Day 1: The impact of the revised World Anti-Doping Code on the work of National Anti-Doping Agencies
Day 2: The “Athlete Patient” and the 2015 World Anti-Doping Code: Competing Under Medical Treatment
Day 3: Proof of intent (or lack thereof) under the 2015 World Anti-Doping Code
Day 4: Ensuring proportionate sanctions under the 2015 World Anti-Doping Code
1 January, a new version of the World Anti-Doping Code (WADC or Code) entered
into force. This blog symposium aims at taking stock of this development and at
offering a preliminary analysis of the key legal changes introduced. The
present blog will put the WADC into a more general historical and political
context. It aims to briefly retrace the emergence of the World Anti-Doping
Agency (WADA) and its Code. It will also reconstruct the legislative process
that led to the adoption of the WADC 2015 and introduce the various
contributions to the blog symposium.More...
Editor’s note: This short book review will be
published in a different format in the International Sports Law Journal, due to
its timeliness we decided to reproduce it here.
FIFA, or Not
Book Review: Mark Pieth
FIFA, Dike Verlag, St. Gallen, 2014, 28.00 CHF, p.178
book looks back at the work of the Independence Governance Committee
(IGC). This Committee, constituted in 2011, had as
primary objective to drive a reform process of FIFA initiated by its President
Sepp Blatter. After ordering from the Swiss anti-corruption expert Mark Pieth,
on the state of FIFA’s governance, FIFA decided to mandate him with the leadership
of a consulting body composed of a mix of independent experts and football
insiders, which would be accompanying and supervising the internal reform
process of FIFA. The IGC was officially dissolved
at the end of 2013, after completing its mandate. The book is composed of eight
chapters, written by former members of the IGC, including former chairman Mark
Pieth. In addition to the chapters, it includes the different reports
submitted by the IGC to FIFA across the years. In the words of Pieth, this
account is “fascinating because it gives a hands-on, realistic perspective of
the concrete efforts, the achievements and the remaining challenges in the
struggle for the reform of this organization [FIFA], avoiding the usual
glorification or vilification.”
This review will first summarize the core of the account of the FIFA reform
process provided by the book, before critically engaging with the outcome of
the process and outlining the deficiencies that culminated on 29 May 2015 with
the re-election of Sepp Blatter as FIFA president.More...
Media reports and interested stakeholders often suggest that
certain types of sports bets would significantly increase the risks of match
fixing occurring. These concerns also surface in policy discussions at both the national and European level.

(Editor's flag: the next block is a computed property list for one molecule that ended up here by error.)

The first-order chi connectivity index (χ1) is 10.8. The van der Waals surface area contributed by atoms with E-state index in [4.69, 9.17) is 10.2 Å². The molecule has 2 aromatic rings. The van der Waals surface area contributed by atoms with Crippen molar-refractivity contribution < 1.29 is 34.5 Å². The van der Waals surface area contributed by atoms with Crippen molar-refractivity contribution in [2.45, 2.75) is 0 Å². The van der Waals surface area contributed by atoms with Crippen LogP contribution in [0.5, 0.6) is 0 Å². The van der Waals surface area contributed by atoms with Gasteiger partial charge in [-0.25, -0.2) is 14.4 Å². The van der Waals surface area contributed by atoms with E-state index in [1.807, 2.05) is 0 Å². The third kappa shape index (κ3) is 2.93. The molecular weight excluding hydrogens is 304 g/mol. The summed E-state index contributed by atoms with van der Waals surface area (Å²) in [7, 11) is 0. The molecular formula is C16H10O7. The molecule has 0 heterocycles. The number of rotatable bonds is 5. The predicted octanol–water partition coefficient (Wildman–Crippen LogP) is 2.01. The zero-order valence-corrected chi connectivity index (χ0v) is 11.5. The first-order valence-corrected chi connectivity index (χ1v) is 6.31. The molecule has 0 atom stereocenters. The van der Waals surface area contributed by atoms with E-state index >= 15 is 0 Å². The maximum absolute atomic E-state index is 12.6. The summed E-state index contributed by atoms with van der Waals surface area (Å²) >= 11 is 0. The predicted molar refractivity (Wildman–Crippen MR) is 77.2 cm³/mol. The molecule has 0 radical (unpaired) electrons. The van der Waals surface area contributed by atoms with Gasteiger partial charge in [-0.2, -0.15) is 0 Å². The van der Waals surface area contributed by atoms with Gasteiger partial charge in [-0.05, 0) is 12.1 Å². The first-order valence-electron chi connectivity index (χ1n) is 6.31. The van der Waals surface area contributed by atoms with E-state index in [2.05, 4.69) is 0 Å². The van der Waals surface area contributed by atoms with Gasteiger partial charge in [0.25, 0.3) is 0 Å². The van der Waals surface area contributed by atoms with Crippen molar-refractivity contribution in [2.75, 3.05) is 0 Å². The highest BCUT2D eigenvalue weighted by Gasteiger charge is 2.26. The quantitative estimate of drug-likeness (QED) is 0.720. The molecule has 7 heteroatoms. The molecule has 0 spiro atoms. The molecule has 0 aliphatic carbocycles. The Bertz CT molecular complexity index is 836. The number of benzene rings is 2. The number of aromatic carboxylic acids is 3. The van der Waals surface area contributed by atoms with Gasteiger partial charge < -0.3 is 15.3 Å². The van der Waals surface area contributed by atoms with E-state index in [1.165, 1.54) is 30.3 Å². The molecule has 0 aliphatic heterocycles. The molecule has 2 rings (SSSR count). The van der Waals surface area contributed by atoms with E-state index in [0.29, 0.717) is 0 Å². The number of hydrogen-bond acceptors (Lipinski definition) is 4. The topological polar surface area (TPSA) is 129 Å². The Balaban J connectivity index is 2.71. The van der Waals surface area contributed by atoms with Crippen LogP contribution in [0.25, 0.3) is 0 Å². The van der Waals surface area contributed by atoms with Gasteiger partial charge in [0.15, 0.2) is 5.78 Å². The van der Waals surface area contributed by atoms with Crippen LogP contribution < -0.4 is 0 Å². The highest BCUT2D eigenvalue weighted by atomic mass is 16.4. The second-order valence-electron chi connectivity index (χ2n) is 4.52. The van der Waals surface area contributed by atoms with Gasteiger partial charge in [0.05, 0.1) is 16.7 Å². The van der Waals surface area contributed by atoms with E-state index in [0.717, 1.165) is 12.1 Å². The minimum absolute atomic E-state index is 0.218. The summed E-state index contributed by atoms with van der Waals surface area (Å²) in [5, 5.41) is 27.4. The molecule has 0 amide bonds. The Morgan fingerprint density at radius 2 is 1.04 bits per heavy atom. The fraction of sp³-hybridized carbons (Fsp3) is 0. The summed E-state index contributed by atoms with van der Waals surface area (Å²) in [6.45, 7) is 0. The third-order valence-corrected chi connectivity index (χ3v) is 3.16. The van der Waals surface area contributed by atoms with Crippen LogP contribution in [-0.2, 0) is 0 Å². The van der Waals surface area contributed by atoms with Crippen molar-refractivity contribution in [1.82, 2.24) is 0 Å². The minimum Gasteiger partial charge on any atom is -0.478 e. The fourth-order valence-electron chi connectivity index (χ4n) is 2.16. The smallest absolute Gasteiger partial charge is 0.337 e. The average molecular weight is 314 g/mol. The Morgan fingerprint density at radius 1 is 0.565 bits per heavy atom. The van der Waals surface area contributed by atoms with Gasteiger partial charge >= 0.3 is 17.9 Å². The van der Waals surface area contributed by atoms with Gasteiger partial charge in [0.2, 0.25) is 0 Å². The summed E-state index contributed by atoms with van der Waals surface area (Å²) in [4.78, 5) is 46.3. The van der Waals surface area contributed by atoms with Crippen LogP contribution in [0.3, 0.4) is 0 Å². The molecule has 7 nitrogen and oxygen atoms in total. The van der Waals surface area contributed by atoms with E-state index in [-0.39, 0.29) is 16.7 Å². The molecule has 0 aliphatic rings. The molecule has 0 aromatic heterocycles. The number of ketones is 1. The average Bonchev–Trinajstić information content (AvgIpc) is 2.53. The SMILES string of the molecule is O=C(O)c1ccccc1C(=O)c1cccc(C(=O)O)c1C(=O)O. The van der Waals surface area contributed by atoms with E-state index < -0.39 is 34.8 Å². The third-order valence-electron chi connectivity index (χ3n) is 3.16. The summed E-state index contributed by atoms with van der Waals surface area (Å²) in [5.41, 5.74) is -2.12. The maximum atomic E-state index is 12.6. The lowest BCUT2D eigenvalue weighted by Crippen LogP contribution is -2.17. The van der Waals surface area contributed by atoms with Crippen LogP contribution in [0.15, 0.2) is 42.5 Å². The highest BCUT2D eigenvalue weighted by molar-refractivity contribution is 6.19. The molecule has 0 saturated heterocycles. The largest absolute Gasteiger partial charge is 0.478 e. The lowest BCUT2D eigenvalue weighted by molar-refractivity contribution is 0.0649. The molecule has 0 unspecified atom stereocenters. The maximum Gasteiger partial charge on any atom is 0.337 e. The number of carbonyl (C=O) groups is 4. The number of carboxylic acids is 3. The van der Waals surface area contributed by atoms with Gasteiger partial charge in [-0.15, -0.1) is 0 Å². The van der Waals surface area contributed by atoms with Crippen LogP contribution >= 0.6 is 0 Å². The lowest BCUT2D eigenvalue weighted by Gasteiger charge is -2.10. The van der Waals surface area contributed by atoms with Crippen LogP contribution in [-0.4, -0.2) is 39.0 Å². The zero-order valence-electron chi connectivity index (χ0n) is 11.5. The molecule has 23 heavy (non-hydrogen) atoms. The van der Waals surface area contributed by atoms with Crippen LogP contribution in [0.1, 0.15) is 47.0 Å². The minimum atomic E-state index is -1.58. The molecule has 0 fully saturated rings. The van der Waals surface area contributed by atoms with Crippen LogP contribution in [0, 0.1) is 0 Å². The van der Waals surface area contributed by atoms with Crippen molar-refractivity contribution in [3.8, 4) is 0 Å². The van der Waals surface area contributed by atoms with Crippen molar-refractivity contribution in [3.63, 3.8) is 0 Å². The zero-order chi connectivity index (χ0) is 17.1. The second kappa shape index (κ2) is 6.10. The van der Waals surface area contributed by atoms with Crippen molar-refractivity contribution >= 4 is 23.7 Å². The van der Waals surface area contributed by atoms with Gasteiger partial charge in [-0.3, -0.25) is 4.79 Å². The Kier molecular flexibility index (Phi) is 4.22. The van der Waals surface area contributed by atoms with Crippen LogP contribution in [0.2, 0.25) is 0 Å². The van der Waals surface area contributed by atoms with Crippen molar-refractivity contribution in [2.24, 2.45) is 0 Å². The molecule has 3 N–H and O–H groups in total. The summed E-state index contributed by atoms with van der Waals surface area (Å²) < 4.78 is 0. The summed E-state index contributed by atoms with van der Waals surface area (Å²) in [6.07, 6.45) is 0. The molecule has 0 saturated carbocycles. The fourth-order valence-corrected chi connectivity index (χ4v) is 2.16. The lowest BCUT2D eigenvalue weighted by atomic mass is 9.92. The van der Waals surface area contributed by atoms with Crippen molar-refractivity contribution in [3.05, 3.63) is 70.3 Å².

Frequently calls are made to prohibit the supply of “risky” sports bets as a
means to preserve the integrity of sports competitions.
Questions about the appropriateness of imposing such
limitations on the regulated sports betting, however, still linger. The
lack of access to systematic empirical evidence on betting-related match fixing
has so far limited the capacity of academic research to make a proper risk
assessment of certain types of sports bets.
The ASSER International Sports Law Centre has conducted the first-ever study that assesses the integrity risks of certain sports bets on the
basis of quantitative empirical evidence.
We uniquely obtained access to key statistics from
Sportradar’s Fraud Detection System (FDS). A five-year dataset of football
matches worldwide, which the FDS identified as likely to have been targeted by
match fixers, enabled us to observe patterns and correlations with certain
types of sports bets. In addition, representative samples of football bets
placed with sports betting operator Betfair were collected and analysed.
The results presented in this report, which challenge several claims
about the alleged risks generated by certain types of sports bets, hope to
inform policy makers about the cost-effectiveness of imposing limits on the
regulated sports betting offer.More...
Yesterday, UEFA published the very
much-expected settlements implementing its Financial Fair Play (FFP)
regulations. Today, we address tomorrow’s challenges for FFP, we offer five,
more or less realistic, scenarios sketching the (legal) future of the FFP
Today the ASSER International Sports Law Centre is very pleased to unveil its new blog. Not so surprisingly, it will cover everything you need to know on International Sports Law: Cases, Events, Publications. It will also feature short academic commentaries on "hot topics".
This is an interactive universe. You, reader, are more than welcome to engage with us via your comments on the posts, or a message through the contact form (we will answer ASAP).
This is an exciting development for the Centre, a new dynamic way
to showcase our scholarly output and to engage with the sports law world. We
hope you will enjoy it and that it will push you to come and visit us on our
own playing field in The Hague.
With sporting regards,